In Britain, the rough tweed cloth clothing of the Irish, English and Scottish peasantry, including the flat cap and Irish hat were appropriated by the upper classes as the British country clothing worn for sports such as hunting or fishing, in imitation of the then Prince of Wales. The country clothing, in turn, was appropriated by the wealthy American Ivy League and later preppy subcultures during the 1950s and 1980s due to both its practicality and its association with the English elite. During the same period the British comedian Tommy Cooper was known for wearing a Fez throughout his performances.
When keffiyehs became popular in the late 2000s, experts made a clear distinction between the wearing of a genuine scarf, and a fake made in China. Palestinian independence activists and socialists denounced the wearing of scarves not made in Palestine as a form of cultural appropriation, but encouraged fellow Muslims and progressively minded non-Muslim students to buy shemaghs made in the Herbawi factory to demonstrate solidarity with the Palestinian people and improve the economy of the West Bank. In 2017, Topshop caused controversy by selling Chinese-made playsuits that imitated the pattern of the keffiyeh.
Several fashion designers and models have featured imitations of Native American warbonnets in their fashion shows, such as Victoria's Secret in 2012, when model Karlie Kloss wore one during her walk on the runway; a Navajo Nation spokesman called it a "mockery". Cherokee academic Adrienne Keene wrote in The New York Times:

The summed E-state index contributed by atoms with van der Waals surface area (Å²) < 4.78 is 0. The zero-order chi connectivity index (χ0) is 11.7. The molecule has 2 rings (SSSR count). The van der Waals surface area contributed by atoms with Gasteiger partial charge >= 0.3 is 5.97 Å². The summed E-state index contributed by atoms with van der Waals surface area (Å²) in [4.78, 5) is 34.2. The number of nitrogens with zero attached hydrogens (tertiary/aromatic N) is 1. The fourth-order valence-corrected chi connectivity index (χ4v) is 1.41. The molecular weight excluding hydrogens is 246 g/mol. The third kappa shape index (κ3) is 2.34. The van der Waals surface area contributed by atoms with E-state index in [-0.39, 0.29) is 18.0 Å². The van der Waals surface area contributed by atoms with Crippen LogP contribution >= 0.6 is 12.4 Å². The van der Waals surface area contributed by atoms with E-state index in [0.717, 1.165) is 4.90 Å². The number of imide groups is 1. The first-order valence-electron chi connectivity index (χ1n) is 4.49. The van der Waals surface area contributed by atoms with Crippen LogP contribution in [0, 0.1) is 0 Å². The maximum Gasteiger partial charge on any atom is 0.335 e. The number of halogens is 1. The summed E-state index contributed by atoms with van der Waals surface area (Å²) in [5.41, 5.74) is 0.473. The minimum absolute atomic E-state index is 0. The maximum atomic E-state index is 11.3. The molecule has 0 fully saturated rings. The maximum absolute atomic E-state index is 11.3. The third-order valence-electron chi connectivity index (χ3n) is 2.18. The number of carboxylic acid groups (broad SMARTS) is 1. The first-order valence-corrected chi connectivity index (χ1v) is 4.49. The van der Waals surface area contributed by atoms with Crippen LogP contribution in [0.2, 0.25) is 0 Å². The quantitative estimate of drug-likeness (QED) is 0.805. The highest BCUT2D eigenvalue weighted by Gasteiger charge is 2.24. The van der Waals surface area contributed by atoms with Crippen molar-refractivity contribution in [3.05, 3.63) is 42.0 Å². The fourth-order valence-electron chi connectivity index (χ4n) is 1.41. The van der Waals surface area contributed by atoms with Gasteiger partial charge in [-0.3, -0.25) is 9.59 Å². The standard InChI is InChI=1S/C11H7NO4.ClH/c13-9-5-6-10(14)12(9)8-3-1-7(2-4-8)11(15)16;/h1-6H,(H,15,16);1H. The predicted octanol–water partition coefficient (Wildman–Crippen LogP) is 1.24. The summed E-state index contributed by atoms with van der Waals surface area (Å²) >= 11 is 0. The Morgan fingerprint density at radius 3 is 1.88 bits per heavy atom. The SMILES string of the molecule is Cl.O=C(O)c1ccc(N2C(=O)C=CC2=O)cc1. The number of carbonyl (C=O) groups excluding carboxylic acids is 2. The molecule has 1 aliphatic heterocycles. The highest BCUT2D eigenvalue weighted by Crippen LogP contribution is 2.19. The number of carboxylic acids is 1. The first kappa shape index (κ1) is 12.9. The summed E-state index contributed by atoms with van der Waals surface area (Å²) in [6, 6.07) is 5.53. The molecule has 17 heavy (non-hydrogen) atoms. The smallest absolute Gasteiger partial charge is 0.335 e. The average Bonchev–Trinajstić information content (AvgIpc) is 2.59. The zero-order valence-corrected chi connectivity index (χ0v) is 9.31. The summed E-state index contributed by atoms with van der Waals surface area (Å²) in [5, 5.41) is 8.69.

For the [Native American] communities that wear these headdresses, they represent respect, power and responsibility. The headdress has to be earned, gifted to a leader in whom the community has placed their trust. When it becomes a cheap commodity anyone can buy and wear to a party, that meaning is erased and disrespected, and Native peoples are reminded that our cultures are still seen as something of the past, as unimportant in contemporary society, and unworthy of respect.
The culturally significant Hindu festival, Holi, has been imitated and incorporated in fashion globally. For example, pop artist Pharrell Williams and Adidas collaborated in 2018 to create the Holi-inspired apparel and shoe line, "Hu Holi." The collection was stated to be a, "trivialization of traditions-concepts-symbols-beliefs of Hinduism," according to Raja Zed, president of the Universal Society of Hinduism. The collection included many items which contained leather, a violation of Hindu beliefs.